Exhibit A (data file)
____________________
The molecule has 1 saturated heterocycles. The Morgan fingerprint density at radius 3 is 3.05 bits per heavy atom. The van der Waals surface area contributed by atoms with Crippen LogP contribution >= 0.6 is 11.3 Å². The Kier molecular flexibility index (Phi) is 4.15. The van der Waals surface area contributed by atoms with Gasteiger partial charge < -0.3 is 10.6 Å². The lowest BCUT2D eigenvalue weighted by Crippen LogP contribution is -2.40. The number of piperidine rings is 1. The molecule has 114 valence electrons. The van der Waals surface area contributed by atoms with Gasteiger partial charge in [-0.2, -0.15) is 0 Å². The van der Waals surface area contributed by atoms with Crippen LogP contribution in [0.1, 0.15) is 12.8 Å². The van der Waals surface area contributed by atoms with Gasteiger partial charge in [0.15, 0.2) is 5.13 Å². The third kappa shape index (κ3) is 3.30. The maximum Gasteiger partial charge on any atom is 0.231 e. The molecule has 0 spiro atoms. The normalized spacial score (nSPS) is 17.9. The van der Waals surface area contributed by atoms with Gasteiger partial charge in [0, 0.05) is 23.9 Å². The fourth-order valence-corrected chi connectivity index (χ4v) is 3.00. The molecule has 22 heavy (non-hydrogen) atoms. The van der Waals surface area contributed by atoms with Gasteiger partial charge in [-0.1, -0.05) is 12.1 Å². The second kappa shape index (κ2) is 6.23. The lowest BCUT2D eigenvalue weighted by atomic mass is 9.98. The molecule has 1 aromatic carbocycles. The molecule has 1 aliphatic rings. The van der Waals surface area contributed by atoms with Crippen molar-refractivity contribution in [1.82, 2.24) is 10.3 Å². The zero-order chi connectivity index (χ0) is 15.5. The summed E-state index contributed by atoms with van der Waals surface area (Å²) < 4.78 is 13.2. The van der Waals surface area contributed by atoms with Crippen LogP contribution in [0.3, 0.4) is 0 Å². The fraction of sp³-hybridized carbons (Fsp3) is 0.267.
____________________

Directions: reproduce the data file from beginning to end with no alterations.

The molecule has 1 saturated heterocycles. The Morgan fingerprint density at radius 3 is 3.05 bits per heavy atom. The van der Waals surface area contributed by atoms with Crippen LogP contribution >= 0.6 is 11.3 Å². The Kier molecular flexibility index (Phi) is 4.15. The van der Waals surface area contributed by atoms with Gasteiger partial charge < -0.3 is 10.6 Å². The lowest BCUT2D eigenvalue weighted by Crippen LogP contribution is -2.40. The number of piperidine rings is 1. The molecule has 114 valence electrons. The van der Waals surface area contributed by atoms with Gasteiger partial charge in [-0.2, -0.15) is 0 Å². The van der Waals surface area contributed by atoms with Crippen LogP contribution in [0.1, 0.15) is 12.8 Å². The van der Waals surface area contributed by atoms with Gasteiger partial charge in [0.15, 0.2) is 5.13 Å². The third kappa shape index (κ3) is 3.30. The maximum Gasteiger partial charge on any atom is 0.231 e. The molecule has 0 spiro atoms. The normalized spacial score (nSPS) is 17.9. The van der Waals surface area contributed by atoms with Gasteiger partial charge in [0, 0.05) is 23.9 Å². The fourth-order valence-corrected chi connectivity index (χ4v) is 3.00. The molecule has 22 heavy (non-hydrogen) atoms. The van der Waals surface area contributed by atoms with Gasteiger partial charge in [-0.1, -0.05) is 12.1 Å². The second kappa shape index (κ2) is 6.23. The lowest BCUT2D eigenvalue weighted by atomic mass is 9.98. The molecule has 1 aromatic carbocycles. The molecule has 1 aliphatic rings. The van der Waals surface area contributed by atoms with Crippen molar-refractivity contribution in [1.82, 2.24) is 10.3 Å². The zero-order chi connectivity index (χ0) is 15.5. The summed E-state index contributed by atoms with van der Waals surface area (Å²) < 4.78 is 13.2. The van der Waals surface area contributed by atoms with Crippen LogP contribution in [0.3, 0.4) is 0 Å². The fraction of sp³-hybridized carbons (Fsp3) is 0.267.